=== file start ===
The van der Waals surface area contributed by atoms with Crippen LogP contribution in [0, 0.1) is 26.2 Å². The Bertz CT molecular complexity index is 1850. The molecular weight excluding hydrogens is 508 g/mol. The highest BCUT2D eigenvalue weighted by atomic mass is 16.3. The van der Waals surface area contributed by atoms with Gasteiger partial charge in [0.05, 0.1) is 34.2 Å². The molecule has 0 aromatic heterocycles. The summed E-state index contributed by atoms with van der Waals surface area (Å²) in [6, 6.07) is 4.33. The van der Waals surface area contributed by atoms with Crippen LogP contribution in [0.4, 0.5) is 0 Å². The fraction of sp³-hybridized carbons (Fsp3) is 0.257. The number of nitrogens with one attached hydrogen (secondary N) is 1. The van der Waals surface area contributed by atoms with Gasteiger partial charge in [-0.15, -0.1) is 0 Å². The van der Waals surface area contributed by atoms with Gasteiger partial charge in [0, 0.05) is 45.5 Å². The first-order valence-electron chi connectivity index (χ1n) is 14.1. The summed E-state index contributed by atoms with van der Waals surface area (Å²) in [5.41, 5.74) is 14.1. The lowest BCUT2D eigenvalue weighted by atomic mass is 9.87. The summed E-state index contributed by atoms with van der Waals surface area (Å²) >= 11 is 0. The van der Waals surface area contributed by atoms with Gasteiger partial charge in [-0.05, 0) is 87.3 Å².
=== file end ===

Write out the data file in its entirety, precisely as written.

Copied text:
The van der Waals surface area contributed by atoms with Crippen LogP contribution in [0, 0.1) is 26.2 Å². The Bertz CT molecular complexity index is 1850. The molecular weight excluding hydrogens is 508 g/mol. The highest BCUT2D eigenvalue weighted by atomic mass is 16.3. The van der Waals surface area contributed by atoms with Gasteiger partial charge in [0.05, 0.1) is 34.2 Å². The molecule has 0 aromatic heterocycles. The summed E-state index contributed by atoms with van der Waals surface area (Å²) in [6, 6.07) is 4.33. The van der Waals surface area contributed by atoms with Crippen LogP contribution in [0.4, 0.5) is 0 Å². The fraction of sp³-hybridized carbons (Fsp3) is 0.257. The number of nitrogens with one attached hydrogen (secondary N) is 1. The van der Waals surface area contributed by atoms with Gasteiger partial charge in [-0.15, -0.1) is 0 Å². The van der Waals surface area contributed by atoms with Gasteiger partial charge in [0, 0.05) is 45.5 Å². The first-order valence-electron chi connectivity index (χ1n) is 14.1. The summed E-state index contributed by atoms with van der Waals surface area (Å²) in [5.41, 5.74) is 14.1. The lowest BCUT2D eigenvalue weighted by atomic mass is 9.87. The summed E-state index contributed by atoms with van der Waals surface area (Å²) >= 11 is 0. The van der Waals surface area contributed by atoms with Gasteiger partial charge in [-0.05, 0) is 87.3 Å².